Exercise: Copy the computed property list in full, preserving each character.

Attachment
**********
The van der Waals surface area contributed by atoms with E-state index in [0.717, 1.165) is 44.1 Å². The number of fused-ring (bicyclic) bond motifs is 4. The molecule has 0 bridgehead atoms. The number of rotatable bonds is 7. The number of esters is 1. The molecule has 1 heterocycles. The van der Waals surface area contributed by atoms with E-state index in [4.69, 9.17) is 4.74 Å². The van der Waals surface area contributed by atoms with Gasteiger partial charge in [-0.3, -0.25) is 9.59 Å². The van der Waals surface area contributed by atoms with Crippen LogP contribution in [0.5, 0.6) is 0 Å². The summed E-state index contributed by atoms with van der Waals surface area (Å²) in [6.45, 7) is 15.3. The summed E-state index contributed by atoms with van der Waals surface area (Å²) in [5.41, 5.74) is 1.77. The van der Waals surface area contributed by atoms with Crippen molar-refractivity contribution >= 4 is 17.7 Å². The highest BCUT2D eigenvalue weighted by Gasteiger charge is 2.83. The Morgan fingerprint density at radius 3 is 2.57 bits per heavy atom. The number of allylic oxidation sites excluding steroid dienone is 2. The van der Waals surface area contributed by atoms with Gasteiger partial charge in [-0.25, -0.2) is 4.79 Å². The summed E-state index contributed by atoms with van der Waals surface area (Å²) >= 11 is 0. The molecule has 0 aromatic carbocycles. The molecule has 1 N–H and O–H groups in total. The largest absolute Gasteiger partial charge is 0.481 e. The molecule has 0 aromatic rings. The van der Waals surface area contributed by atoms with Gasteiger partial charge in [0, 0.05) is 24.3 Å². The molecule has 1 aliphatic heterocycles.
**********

The van der Waals surface area contributed by atoms with E-state index in [0.717, 1.165) is 44.1 Å². The number of fused-ring (bicyclic) bond motifs is 4. The molecule has 0 bridgehead atoms. The number of rotatable bonds is 7. The number of esters is 1. The molecule has 1 heterocycles. The van der Waals surface area contributed by atoms with E-state index in [4.69, 9.17) is 4.74 Å². The van der Waals surface area contributed by atoms with Gasteiger partial charge in [-0.3, -0.25) is 9.59 Å². The van der Waals surface area contributed by atoms with Crippen LogP contribution in [0.5, 0.6) is 0 Å². The summed E-state index contributed by atoms with van der Waals surface area (Å²) in [6.45, 7) is 15.3. The summed E-state index contributed by atoms with van der Waals surface area (Å²) in [5.41, 5.74) is 1.77. The van der Waals surface area contributed by atoms with Crippen molar-refractivity contribution >= 4 is 17.7 Å². The highest BCUT2D eigenvalue weighted by Gasteiger charge is 2.83. The Morgan fingerprint density at radius 3 is 2.57 bits per heavy atom. The number of allylic oxidation sites excluding steroid dienone is 2. The van der Waals surface area contributed by atoms with Gasteiger partial charge in [-0.25, -0.2) is 4.79 Å². The summed E-state index contributed by atoms with van der Waals surface area (Å²) >= 11 is 0. The molecule has 0 aromatic carbocycles. The molecule has 1 N–H and O–H groups in total. The largest absolute Gasteiger partial charge is 0.481 e. The molecule has 0 aromatic rings. The van der Waals surface area contributed by atoms with Gasteiger partial charge in [0, 0.05) is 24.3 Å². The molecule has 1 aliphatic heterocycles.